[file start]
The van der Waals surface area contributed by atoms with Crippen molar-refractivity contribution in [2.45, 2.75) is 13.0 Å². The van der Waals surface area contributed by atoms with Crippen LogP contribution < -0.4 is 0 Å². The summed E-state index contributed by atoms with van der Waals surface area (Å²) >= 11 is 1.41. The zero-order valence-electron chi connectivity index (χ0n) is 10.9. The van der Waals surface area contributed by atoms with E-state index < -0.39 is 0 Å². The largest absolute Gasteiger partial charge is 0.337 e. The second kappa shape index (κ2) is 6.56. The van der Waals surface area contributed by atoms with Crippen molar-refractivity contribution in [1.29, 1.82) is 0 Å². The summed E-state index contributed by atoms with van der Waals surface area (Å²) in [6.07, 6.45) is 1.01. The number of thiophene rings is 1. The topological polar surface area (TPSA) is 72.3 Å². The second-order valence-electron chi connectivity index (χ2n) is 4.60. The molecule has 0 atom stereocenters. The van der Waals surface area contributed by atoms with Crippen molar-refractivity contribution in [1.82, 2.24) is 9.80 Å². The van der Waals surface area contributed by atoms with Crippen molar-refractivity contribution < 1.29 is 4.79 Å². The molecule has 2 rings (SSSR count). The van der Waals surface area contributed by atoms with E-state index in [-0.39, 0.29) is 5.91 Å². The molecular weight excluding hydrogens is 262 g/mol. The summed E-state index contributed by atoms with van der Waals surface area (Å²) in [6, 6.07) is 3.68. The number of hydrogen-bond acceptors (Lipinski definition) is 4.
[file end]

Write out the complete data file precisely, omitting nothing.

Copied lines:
The van der Waals surface area contributed by atoms with Crippen molar-refractivity contribution in [2.45, 2.75) is 13.0 Å². The van der Waals surface area contributed by atoms with Crippen LogP contribution < -0.4 is 0 Å². The summed E-state index contributed by atoms with van der Waals surface area (Å²) >= 11 is 1.41. The zero-order valence-electron chi connectivity index (χ0n) is 10.9. The van der Waals surface area contributed by atoms with E-state index < -0.39 is 0 Å². The largest absolute Gasteiger partial charge is 0.337 e. The second kappa shape index (κ2) is 6.56. The van der Waals surface area contributed by atoms with Crippen molar-refractivity contribution in [1.29, 1.82) is 0 Å². The summed E-state index contributed by atoms with van der Waals surface area (Å²) in [6.07, 6.45) is 1.01. The number of thiophene rings is 1. The topological polar surface area (TPSA) is 72.3 Å². The second-order valence-electron chi connectivity index (χ2n) is 4.60. The molecule has 0 atom stereocenters. The van der Waals surface area contributed by atoms with Crippen molar-refractivity contribution in [1.82, 2.24) is 9.80 Å². The van der Waals surface area contributed by atoms with Crippen molar-refractivity contribution < 1.29 is 4.79 Å². The molecule has 2 rings (SSSR count). The van der Waals surface area contributed by atoms with E-state index in [-0.39, 0.29) is 5.91 Å². The molecular weight excluding hydrogens is 262 g/mol. The summed E-state index contributed by atoms with van der Waals surface area (Å²) in [6, 6.07) is 3.68. The number of hydrogen-bond acceptors (Lipinski definition) is 4.